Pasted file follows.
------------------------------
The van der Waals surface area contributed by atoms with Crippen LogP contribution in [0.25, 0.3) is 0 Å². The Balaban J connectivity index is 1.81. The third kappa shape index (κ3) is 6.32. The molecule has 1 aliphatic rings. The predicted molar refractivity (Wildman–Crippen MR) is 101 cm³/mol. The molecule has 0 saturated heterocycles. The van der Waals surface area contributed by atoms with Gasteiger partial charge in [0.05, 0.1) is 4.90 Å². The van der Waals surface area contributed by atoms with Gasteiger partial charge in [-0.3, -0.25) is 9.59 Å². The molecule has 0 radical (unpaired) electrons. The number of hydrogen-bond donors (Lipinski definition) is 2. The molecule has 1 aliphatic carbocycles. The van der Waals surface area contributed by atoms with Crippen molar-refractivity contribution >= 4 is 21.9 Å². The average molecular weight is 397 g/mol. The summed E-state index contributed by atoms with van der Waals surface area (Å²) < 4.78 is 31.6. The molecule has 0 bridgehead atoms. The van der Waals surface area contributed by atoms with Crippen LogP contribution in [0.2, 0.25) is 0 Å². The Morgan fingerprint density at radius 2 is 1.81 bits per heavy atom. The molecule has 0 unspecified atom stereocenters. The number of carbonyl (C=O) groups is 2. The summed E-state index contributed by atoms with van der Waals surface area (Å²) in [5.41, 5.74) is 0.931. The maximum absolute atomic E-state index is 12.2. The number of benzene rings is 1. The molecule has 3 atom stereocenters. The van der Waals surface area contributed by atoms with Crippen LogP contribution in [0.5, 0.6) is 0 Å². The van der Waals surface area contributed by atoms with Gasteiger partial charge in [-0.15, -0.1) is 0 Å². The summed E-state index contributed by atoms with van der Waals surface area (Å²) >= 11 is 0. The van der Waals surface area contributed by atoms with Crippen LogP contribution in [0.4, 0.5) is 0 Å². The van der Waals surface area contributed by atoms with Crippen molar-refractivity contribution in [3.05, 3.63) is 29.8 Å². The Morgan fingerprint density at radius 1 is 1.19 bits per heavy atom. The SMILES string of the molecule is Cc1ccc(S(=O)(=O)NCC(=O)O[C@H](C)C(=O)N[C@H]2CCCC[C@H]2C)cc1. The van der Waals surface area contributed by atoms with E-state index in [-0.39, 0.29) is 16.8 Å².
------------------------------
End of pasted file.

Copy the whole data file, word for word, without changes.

The van der Waals surface area contributed by atoms with Crippen LogP contribution in [0.25, 0.3) is 0 Å². The Balaban J connectivity index is 1.81. The third kappa shape index (κ3) is 6.32. The molecule has 1 aliphatic rings. The predicted molar refractivity (Wildman–Crippen MR) is 101 cm³/mol. The molecule has 0 saturated heterocycles. The van der Waals surface area contributed by atoms with Gasteiger partial charge in [0.05, 0.1) is 4.90 Å². The van der Waals surface area contributed by atoms with Gasteiger partial charge in [-0.3, -0.25) is 9.59 Å². The molecule has 0 radical (unpaired) electrons. The number of hydrogen-bond donors (Lipinski definition) is 2. The molecule has 1 aliphatic carbocycles. The van der Waals surface area contributed by atoms with Crippen molar-refractivity contribution >= 4 is 21.9 Å². The average molecular weight is 397 g/mol. The summed E-state index contributed by atoms with van der Waals surface area (Å²) < 4.78 is 31.6. The molecule has 0 bridgehead atoms. The van der Waals surface area contributed by atoms with Crippen LogP contribution in [0.2, 0.25) is 0 Å². The Morgan fingerprint density at radius 2 is 1.81 bits per heavy atom. The molecule has 0 unspecified atom stereocenters. The number of carbonyl (C=O) groups is 2. The summed E-state index contributed by atoms with van der Waals surface area (Å²) in [5.41, 5.74) is 0.931. The maximum absolute atomic E-state index is 12.2. The number of benzene rings is 1. The molecule has 3 atom stereocenters. The van der Waals surface area contributed by atoms with Crippen LogP contribution in [0.5, 0.6) is 0 Å². The van der Waals surface area contributed by atoms with Gasteiger partial charge in [-0.15, -0.1) is 0 Å². The summed E-state index contributed by atoms with van der Waals surface area (Å²) >= 11 is 0. The van der Waals surface area contributed by atoms with Crippen LogP contribution in [0.4, 0.5) is 0 Å². The van der Waals surface area contributed by atoms with Crippen molar-refractivity contribution in [3.05, 3.63) is 29.8 Å². The Morgan fingerprint density at radius 1 is 1.19 bits per heavy atom. The SMILES string of the molecule is Cc1ccc(S(=O)(=O)NCC(=O)O[C@H](C)C(=O)N[C@H]2CCCC[C@H]2C)cc1. The van der Waals surface area contributed by atoms with E-state index in [-0.39, 0.29) is 16.8 Å².